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What happens when ‘Black Girl Magic’ Runs Out?

Celebrate Black Women: This Black History Month pay attention to the mental health needs of black women in your life by allowing them space to be vulnerable without the expectation of ‘Black Girl Magic.’

The popular mantra or congratulatory phrase, ‘Black Girl Magic’ is used to describe black female exceptionalism—that is the black female collective’s ability to overcome challenges with unique grit and resilience. The accomplishments of black women are evident in Serena Williams’ tennis career, Oprah Winfrey’s story of triumph, Stacy Abrams’ Nobel Peace Prize nomination, and most recently Ms. Amanda Gorman’s profound performance at the Biden inauguration. These accomplishments—not to be diminished in their salience—contribute to conflicting dichotomies of black female identity. On the one hand, our needs for justice—criminal justice reform, reproductive rights, employment discrimination nuances—are minimized because ‘black girl magic’ suggests a supernatural ability for black women to handle it all. On the other hand, black women suffer unique and nuanced challenges with disproportionately high maternal mortality rates, ‘pet to threat’ sexual harassment on the job, discriminatory pay, and inadequate legal frameworks to address black female challenges.

According to the CDC in 2019, Black women were 3.2 times more likely to die from pregnancy related death than white women. Even controlling for education, Black Women with at least a college degree had 5.2 times higher mortality rate than white women. In addition to mortality rates, Black people are less likely to be believed and prescribed appropriate pain medication because of false ideas about increased pain tolerance.
Black women are paid 61 cents for every dollar earned by white men. #equalpayday
After paying on their student loans for 12 years, data shows that balances of Black women increased by 13% while white women had paid off 28% of their balances and white men had paid off 44% of their balances. Demos 2019 Study.

While Black Women hold the title of “most educated group” in America, black women are overqualified yet not allowed to sit at many executive tables in corporate America. See, Wells Fargo CEO comments about “limited pool of Black Talent.” See, Distinguished Former Georgia Supreme Court Justice discussing the lack of interest in real law firm diversity. Black Women attempt to navigate the ‘pet to threat’ phenomenon—where your expertise and credentials are minimized at the outset, but later your supervisors become threatened by your accomplishments. Those barriers may come in many forms: missing invitations to meet with prospective clients at some non-inclusive venue, unrealistic deadlines, and overly critical biased evaluations.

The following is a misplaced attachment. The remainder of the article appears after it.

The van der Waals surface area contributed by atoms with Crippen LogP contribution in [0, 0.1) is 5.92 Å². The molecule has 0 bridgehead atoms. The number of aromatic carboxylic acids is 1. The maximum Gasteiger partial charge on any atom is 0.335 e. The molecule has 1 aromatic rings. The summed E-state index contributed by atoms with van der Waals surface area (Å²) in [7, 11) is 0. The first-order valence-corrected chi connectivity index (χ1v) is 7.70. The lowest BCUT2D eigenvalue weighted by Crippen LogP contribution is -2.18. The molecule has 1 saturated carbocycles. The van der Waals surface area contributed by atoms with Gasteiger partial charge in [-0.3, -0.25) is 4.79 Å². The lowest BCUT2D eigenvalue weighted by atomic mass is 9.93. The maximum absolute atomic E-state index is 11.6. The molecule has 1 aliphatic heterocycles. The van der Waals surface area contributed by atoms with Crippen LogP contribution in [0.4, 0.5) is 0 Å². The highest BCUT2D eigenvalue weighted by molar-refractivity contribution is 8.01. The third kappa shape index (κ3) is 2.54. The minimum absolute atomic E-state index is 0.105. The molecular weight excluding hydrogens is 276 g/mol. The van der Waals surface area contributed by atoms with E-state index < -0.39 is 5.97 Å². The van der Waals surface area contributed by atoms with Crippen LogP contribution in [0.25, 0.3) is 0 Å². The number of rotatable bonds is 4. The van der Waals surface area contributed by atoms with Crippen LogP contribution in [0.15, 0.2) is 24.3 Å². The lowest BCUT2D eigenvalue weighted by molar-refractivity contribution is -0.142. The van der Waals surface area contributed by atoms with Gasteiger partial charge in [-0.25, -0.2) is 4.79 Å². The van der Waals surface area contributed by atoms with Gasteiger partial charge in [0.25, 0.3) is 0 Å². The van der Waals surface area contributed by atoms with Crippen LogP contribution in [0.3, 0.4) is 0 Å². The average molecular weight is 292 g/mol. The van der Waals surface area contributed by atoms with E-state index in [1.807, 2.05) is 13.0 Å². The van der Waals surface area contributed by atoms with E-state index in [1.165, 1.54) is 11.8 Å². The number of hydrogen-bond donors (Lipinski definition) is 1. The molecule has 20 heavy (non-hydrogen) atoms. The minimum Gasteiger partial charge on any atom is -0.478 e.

The ‘Black Girl Magic’ expectation is not a new phenomenon—the so-called superwoman complex was first created by the enslavement of black people with government sanctioned family separation, rape, and single motherhood. These laws—breastfeeding requirements for enslaver’s children, welfare policies prohibiting father presence in the home, over-policing of black female hair, over-policing of black female bodies, and others—work together to reinforce societal biases.

In federal courts, black women are often forced to choose either their gender or racial identities to make employment discrimination arguments. If, for example, a black man or white woman is treated fairly on the job, a court, depending upon the jurisdiction, may find that no discrimination exists because other black employees and/or women were not discriminated against. Importantly, women who try to advance race + gender arguments, are significantly less successful.

Get to the Point: As an ode to the many amazing accomplishments of Black Women, I challenge you to check on your ‘strong’ black female friend, sister, mother, cousin, or colleague. Ask her how she is and create space to hear a response that might not fit within your expectation. #blackhistorymonth #edmondslawoffice #civilrightsattorney #mentalhealthmatters #intersectionality #sayhername

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